Beginning farmers can get loans through USDA’s Farm Service Agency.

Hello Friends;

The USDA’s Farm Service Agency has loan programs to assist beginning farmers and members of socially disadvantaged groups to finance agricultural enterprises.

Congress has set targets by reserving loan funds in each program for beginning farmers and socially disadvantaged farmers.

They have targeted 75 percent of the direct farm ownership loan funds and 50 percent of the direct operating loan funds for beginning farmers.

The percentage of targeted loan funds for socially disadvantaged farmers is based on the percentage of the total rural population made up of socially disadvantaged groups and the statewide percentage of total farmers who are female. The reserve for direct loan funds remains in effect until Sept. 1 each fiscal year.

Congress has defined a beginning farmer as those who have not operated a farm for more than 10 years and, for a farm ownership loan, does not own farm real estate which does not exceed 30 percent of the median farm acreage in the county. Congress has defined socially disadvantaged groups, for farm loan program purposes, as being American Indians or Alaskan Natives, Asians, African Americans, Native Hawaiians or Pacific Islanders, Hispanics, and women.

FSA has several loan programs to assist beginning farmers and socially disadvantaged applicants:

  • Direct operating microloans for operating expenses and capital purchases with a maximum loan limitation of $35,000. The loan program has reduced the application paperwork process.
  • Direct operating loans for operating expenses, livestock purchases, and farm equipment purchases with a maximum loan limitation of $300,000.
  • Direct farm ownership loans for purchasing real estate and real estate improvements with a maximum loan limitation of $300,000.
  • A special down payment farm ownership loan for beginning farmers and socially disadvantaged farmers. The maximum loan is $225,000 with a reduced interest rate. The applicant has to have 5 percent down. FSA loans 45 percent of the purchase and another lender has to loan 50 percent of the purchase.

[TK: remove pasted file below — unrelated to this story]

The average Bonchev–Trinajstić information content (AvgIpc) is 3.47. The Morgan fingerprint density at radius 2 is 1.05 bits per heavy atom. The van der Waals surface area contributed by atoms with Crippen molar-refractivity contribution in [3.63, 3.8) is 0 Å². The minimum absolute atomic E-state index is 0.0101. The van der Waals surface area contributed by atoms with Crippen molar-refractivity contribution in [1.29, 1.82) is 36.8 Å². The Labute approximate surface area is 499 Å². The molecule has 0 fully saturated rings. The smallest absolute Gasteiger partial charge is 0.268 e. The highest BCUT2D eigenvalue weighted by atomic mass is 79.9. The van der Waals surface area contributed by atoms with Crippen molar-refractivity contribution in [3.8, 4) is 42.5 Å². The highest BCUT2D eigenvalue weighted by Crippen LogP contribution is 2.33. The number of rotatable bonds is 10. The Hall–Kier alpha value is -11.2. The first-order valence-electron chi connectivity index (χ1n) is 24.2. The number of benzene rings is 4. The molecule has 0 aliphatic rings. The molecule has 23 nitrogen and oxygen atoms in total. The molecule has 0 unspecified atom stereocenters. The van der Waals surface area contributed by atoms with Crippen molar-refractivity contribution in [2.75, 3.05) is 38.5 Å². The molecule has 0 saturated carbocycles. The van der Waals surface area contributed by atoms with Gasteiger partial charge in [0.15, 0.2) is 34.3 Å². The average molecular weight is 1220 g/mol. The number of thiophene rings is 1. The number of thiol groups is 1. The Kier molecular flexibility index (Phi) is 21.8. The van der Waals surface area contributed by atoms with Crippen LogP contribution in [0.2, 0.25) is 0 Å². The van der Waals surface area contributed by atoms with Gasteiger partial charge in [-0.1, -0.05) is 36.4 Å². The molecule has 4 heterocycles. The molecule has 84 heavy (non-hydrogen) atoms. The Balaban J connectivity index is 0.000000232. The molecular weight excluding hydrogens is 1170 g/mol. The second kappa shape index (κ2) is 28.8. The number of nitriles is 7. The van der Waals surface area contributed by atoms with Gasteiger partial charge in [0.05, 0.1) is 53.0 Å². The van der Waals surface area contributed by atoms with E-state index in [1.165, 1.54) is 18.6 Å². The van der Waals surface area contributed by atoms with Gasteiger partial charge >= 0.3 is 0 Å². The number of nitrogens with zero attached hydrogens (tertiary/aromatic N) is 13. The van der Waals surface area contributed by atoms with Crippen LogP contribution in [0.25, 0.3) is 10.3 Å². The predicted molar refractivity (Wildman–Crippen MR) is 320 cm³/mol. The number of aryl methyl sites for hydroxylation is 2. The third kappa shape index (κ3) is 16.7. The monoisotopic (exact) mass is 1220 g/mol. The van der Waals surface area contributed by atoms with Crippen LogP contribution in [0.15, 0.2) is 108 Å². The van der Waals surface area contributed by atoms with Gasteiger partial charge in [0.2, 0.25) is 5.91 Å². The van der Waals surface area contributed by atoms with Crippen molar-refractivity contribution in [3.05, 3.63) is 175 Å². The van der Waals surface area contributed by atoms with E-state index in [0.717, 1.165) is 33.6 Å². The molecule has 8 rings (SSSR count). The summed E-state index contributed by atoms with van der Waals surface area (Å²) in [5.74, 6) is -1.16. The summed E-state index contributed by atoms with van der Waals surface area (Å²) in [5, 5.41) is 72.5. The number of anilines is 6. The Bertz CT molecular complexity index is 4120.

In fiscal year 2013 Ohio FSA approved 124 down payment farm ownership loans and 23 direct farm ownership to beginning farmers plus 33 direct farm ownership loans to socially disadvantaged applicants.

Ohio FSA made 72 direct annual operating loans and 40 term operating loans to beginning farmers. Ohio FSA also made 13 direct annual operating loans, 20 direct term operating loans, and 38 youth loans to socially disadvantaged applicants.

Of the direct farm ownership loans nationally, 74.9 percent were made to beginning farmers. Of the direct operating loans nationally, 56 percent were made to beginning farmers and 29 percent to socially disadvantage applicants.

Additional information on Farm Service Agency farm loan programs can be obtained by contacting your local FSA office, the Farm Loan team serving you county, or the FSA website at

That’s all for now,
FSA Andy

About the Author

FSA Andy is written by USDA Farm Service Agency county executive directors in northeastern Ohio. More Stories by FSA Andy

One Comment

  1. Michael Sowalla says:

    How can I get a loan when FSA changes all my paperwork around and screw you every way that they can. I grew up on my fathers dairy farm they have very poor respect for dairy farmers especially Organic and they like to change paper work without consent just like my farm plan. They turned down a person with a degree from the same business that Donald trump graduated from and told him that he didn’t have enough business experience (he operated multi million dollar businesses in and out of the united states but FSA told them he didn’t know what he was doing) they put loan officers in charge of their FSA loans who don’t know A thing about Dairy Farming.

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